Mayeul Akpovi's cameras travel as they shoot, sliding through the freeze-framed city.
It is at once the easiest and the hardest thing, to photograph Paris. Easy to access its beauty; easy to shake the layers of history and culture from the landmarks and rustle the viewer's web of associations. Hard - so hard - to pry something new and original from a city whose visual landscape is famous both for its relentless documentation and resistance to change.
That said, this new video from photographer Mayeul Akpovi, "Paris in Motion (Part I)," offers a fresh take. Akpovi, born in Benin and based in the Burgundy city of Besancon, uses a variety of cameras and techniques to create a time-lapse video of Paris.
Practitioners of the time-lapse video tend to ride the novelty value hard, setting a steady, quick frame rate so that the finished product resembles a tribute to the frenetic, hand-cranked videos of cinema's early days, or the ruffle of a flipbook. But, as Akpovi demonstrates, there's a lot more to the medium than that. The title is apt: the movement of his tripod, across a bridge with the speed of a motorcycle, or along a plaza with the steadiness of a rail-bound tracking shot, invigorates a familiar practice.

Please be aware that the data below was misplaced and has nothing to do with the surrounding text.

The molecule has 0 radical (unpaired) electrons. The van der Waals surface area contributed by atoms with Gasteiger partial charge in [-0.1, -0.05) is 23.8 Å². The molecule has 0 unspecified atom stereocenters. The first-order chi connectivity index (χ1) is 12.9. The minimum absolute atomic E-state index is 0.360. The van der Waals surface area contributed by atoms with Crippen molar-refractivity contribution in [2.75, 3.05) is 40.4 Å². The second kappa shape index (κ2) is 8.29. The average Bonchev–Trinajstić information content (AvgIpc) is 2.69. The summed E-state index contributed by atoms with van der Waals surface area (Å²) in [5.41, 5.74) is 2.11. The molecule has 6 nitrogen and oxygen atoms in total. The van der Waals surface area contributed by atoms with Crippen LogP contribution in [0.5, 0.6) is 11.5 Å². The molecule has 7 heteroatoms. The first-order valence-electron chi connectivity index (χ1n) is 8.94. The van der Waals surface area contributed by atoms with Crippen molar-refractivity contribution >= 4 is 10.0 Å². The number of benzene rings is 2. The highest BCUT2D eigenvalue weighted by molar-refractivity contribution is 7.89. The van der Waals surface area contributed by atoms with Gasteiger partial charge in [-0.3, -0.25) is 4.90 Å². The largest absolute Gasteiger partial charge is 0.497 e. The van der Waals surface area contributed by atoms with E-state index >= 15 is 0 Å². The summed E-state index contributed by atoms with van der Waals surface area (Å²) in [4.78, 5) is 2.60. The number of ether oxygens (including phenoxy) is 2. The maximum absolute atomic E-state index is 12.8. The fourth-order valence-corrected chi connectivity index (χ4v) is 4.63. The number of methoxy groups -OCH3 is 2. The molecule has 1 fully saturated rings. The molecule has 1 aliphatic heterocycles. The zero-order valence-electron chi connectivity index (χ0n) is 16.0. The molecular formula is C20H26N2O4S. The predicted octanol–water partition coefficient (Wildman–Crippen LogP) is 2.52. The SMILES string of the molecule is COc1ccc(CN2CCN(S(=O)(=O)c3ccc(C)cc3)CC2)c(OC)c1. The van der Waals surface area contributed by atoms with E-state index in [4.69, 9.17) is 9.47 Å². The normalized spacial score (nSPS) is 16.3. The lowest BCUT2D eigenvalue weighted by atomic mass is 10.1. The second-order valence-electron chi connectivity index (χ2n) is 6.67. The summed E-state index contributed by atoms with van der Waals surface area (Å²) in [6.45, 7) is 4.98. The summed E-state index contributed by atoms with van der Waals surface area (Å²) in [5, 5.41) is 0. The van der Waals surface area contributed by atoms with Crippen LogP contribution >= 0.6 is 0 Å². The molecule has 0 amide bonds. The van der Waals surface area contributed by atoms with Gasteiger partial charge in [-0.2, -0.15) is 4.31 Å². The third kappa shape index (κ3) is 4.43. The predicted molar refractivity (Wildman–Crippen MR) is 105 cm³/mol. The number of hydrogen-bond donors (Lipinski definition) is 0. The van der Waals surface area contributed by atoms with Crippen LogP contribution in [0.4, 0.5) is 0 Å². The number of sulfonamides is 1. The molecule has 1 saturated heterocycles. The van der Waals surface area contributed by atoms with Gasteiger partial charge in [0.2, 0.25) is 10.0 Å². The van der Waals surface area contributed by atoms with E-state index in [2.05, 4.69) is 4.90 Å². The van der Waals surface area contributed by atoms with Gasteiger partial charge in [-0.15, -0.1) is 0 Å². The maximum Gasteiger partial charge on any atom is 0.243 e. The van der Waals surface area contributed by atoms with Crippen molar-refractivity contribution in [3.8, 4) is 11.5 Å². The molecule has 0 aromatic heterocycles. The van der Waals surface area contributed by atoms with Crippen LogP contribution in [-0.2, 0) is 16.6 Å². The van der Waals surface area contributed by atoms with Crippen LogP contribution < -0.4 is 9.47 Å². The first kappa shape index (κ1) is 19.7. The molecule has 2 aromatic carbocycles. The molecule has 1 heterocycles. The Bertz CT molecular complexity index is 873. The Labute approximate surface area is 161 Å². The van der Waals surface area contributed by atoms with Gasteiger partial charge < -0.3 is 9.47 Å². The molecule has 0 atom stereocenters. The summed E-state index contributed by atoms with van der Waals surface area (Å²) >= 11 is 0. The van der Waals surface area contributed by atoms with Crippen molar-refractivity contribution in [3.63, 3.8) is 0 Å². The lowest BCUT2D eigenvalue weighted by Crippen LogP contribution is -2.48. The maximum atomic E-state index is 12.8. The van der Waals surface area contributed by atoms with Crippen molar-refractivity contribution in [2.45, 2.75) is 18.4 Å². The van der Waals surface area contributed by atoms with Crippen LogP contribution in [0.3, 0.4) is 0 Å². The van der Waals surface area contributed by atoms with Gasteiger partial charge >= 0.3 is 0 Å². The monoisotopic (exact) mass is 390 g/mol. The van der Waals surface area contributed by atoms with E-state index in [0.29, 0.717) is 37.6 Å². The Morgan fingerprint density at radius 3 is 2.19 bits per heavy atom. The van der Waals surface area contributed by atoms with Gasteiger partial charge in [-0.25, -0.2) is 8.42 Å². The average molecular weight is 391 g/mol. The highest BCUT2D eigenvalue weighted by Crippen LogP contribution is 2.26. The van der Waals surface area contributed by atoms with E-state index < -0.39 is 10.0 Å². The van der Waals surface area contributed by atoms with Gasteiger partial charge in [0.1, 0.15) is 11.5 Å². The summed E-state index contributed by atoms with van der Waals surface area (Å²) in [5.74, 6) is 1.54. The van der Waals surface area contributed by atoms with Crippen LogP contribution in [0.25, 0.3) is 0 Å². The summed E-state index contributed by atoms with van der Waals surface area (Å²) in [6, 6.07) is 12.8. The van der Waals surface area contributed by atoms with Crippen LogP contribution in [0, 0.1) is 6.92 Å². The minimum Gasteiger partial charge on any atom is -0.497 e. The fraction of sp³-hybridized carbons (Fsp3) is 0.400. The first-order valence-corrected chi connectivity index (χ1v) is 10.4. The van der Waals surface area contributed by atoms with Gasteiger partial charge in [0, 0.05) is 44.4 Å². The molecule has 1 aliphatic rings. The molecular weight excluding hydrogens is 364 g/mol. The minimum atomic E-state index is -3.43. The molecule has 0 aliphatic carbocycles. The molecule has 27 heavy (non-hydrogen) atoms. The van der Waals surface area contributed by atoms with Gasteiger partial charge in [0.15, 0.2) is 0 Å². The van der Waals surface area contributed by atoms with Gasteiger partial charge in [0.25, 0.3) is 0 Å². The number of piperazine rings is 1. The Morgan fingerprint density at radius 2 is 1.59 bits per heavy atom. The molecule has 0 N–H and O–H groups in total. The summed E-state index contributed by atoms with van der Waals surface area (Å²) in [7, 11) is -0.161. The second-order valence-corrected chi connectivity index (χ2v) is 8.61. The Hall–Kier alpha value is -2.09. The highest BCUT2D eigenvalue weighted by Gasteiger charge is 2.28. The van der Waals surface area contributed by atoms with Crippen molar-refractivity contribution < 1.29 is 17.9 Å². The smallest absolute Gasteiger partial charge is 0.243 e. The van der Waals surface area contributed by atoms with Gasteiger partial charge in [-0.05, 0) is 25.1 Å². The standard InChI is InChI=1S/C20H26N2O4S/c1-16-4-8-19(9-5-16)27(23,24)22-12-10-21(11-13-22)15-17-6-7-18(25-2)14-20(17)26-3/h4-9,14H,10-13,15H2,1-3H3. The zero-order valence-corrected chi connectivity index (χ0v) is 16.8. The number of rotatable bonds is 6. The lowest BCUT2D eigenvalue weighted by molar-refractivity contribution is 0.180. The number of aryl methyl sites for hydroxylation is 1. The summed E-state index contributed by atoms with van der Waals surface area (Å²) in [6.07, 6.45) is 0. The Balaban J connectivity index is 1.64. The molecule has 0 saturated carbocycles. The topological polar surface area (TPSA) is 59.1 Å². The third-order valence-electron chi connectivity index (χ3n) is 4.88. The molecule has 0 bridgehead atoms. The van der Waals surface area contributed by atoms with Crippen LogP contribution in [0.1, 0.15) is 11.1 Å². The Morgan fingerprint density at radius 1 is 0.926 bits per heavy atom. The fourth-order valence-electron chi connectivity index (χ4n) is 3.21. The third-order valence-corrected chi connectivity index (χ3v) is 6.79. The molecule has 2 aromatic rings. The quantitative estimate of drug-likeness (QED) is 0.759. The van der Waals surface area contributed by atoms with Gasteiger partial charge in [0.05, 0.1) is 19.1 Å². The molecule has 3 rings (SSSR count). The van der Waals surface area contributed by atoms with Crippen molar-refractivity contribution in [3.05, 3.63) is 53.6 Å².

The convention is to turn people into scurrying mice (often with the aid of tilt-shift); Akpovi captures them up close, relishing their common gestures and poses. They flutter calmly through the frame, make this Paris more real than the zombie terrain of landmark postcards but pleasantly removed from the tourist-crowded city.
Best of all, the title implies that there may be more on the way. Full screen recommended.
Top image: Flickr user Irene Tong.